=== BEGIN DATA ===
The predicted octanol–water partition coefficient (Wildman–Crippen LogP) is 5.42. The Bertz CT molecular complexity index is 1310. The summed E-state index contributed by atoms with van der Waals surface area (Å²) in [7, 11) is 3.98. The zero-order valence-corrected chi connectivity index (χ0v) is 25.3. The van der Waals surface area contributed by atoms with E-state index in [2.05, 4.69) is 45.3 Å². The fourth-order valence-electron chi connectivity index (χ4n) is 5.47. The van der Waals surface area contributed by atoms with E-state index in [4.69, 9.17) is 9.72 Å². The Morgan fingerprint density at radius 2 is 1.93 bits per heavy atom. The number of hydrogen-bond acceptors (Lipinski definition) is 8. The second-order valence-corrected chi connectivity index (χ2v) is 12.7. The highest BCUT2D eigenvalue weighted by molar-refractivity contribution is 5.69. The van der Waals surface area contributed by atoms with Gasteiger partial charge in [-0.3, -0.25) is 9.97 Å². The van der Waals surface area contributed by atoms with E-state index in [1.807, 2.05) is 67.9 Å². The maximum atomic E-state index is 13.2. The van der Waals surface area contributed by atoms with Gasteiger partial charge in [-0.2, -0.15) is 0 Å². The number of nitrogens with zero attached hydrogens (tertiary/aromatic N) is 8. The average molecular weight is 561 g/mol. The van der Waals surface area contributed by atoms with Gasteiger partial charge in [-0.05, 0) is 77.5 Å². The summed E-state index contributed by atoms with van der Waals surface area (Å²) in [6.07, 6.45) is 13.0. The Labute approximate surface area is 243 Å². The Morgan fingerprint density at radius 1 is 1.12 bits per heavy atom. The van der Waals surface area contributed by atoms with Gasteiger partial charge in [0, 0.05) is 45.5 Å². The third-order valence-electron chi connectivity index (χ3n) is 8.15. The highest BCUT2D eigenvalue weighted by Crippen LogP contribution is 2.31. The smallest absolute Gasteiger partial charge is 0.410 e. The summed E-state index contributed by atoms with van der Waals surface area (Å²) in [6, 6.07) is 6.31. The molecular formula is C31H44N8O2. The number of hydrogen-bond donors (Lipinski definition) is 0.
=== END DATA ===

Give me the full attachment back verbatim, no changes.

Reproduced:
The predicted octanol–water partition coefficient (Wildman–Crippen LogP) is 5.42. The Bertz CT molecular complexity index is 1310. The summed E-state index contributed by atoms with van der Waals surface area (Å²) in [7, 11) is 3.98. The zero-order valence-corrected chi connectivity index (χ0v) is 25.3. The van der Waals surface area contributed by atoms with E-state index in [2.05, 4.69) is 45.3 Å². The fourth-order valence-electron chi connectivity index (χ4n) is 5.47. The van der Waals surface area contributed by atoms with E-state index in [4.69, 9.17) is 9.72 Å². The Morgan fingerprint density at radius 2 is 1.93 bits per heavy atom. The number of hydrogen-bond acceptors (Lipinski definition) is 8. The second-order valence-corrected chi connectivity index (χ2v) is 12.7. The highest BCUT2D eigenvalue weighted by molar-refractivity contribution is 5.69. The van der Waals surface area contributed by atoms with Gasteiger partial charge in [-0.3, -0.25) is 9.97 Å². The van der Waals surface area contributed by atoms with E-state index in [1.807, 2.05) is 67.9 Å². The maximum atomic E-state index is 13.2. The van der Waals surface area contributed by atoms with Gasteiger partial charge in [-0.2, -0.15) is 0 Å². The number of nitrogens with zero attached hydrogens (tertiary/aromatic N) is 8. The average molecular weight is 561 g/mol. The van der Waals surface area contributed by atoms with Gasteiger partial charge in [-0.05, 0) is 77.5 Å². The summed E-state index contributed by atoms with van der Waals surface area (Å²) in [6.07, 6.45) is 13.0. The Labute approximate surface area is 243 Å². The Morgan fingerprint density at radius 1 is 1.12 bits per heavy atom. The van der Waals surface area contributed by atoms with Gasteiger partial charge in [0, 0.05) is 45.5 Å². The third-order valence-electron chi connectivity index (χ3n) is 8.15. The highest BCUT2D eigenvalue weighted by Crippen LogP contribution is 2.31. The smallest absolute Gasteiger partial charge is 0.410 e. The summed E-state index contributed by atoms with van der Waals surface area (Å²) in [6, 6.07) is 6.31. The molecular formula is C31H44N8O2. The number of hydrogen-bond donors (Lipinski definition) is 0.